By amending the Environmental Protection and Enhancement Act, the government is eliminating confusion about what constitutes a mineral by providing clear definitions in legislation. This will ensure sand continues to be regulated under its current process, which is simple, straightforward and protects the environment.

“Job creators should not need interpreters to understand legislation and regulatory laws. That’s why the government is taking action to ensure that sand and gravel operators have clear definitions that are accurate in legislation. Environment and Parks has had an effective and environmentally sound regulatory system in place for more than 15 years to review and approve projects. This bill will provide clarity and consistency for job creators in the sand and gravel industry while still maintaining stringent environmental protection regulations.”

Jason Nixon, Minister of Environment and Parks

If passed, Bill 31 would amend the definition of minerals and pits in the Environmental Protection and Enhancement Act (EPEA), and remove references to silica sand in the Public Lands Act (PLA).

On May 6, the Alberta Court of Appeal ruled that sand is a mineral under the EPEA. This means that sand operations above 45,000 tonnes each year must be regulated as a quarry instead of a pit. Before this decision, all projects removing sand were regulated as pits.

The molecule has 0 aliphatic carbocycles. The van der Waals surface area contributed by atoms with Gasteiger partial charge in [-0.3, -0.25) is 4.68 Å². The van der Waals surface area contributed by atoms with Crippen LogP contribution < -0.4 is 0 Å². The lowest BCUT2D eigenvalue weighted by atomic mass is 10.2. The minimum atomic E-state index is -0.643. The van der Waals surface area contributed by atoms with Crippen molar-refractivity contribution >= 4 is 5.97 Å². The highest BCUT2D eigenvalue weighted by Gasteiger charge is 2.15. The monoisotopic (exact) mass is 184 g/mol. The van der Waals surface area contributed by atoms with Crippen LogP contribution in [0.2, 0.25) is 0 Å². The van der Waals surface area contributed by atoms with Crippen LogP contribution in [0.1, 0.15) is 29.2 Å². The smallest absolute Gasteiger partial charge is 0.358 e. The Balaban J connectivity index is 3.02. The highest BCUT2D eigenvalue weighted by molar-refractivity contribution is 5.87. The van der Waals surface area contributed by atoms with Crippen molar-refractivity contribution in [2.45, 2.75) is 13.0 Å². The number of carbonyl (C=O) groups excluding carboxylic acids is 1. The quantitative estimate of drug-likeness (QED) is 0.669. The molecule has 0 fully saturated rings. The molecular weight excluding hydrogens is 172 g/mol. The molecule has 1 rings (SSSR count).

Legislative changes to two acts are needed to provide clarity and regulatory certainty for operators:

  • By amending the EPEA, we are removing confusion about what constitutes a mineral. This will ensure sand continues to be regulated under its current process, which is simple, straightforward and reflects its well understood environmental impacts.
  • By amending the PLA to remove references to silica sand, we are creating certainty about the interpretation of sand by eliminating unclear and duplicative terminology. Since sand is already defined in provincial legislation, also defining silica sand makes application documents unnecessarily complicated for operators.

The court decision affects about 500 applications that are currently awaiting review. Applicants submitted the information required for a pit authorization – not a quarry approval – so the applications are now incomplete and cannot be authorized in their current state without the passing of Bill 31.

Quick facts

  • Without government’s legislative amendments, any application for a sand project that is more than 45,000 tonnes annually now needs to be revised to include complex approval requirements and an environmental impact assessment (EIA).
  • There are no consequences to the end of life/reclamation as a result of these proposed legislative amendments. Quarries and pits are both required to be reclaimed at the end of their life cycle.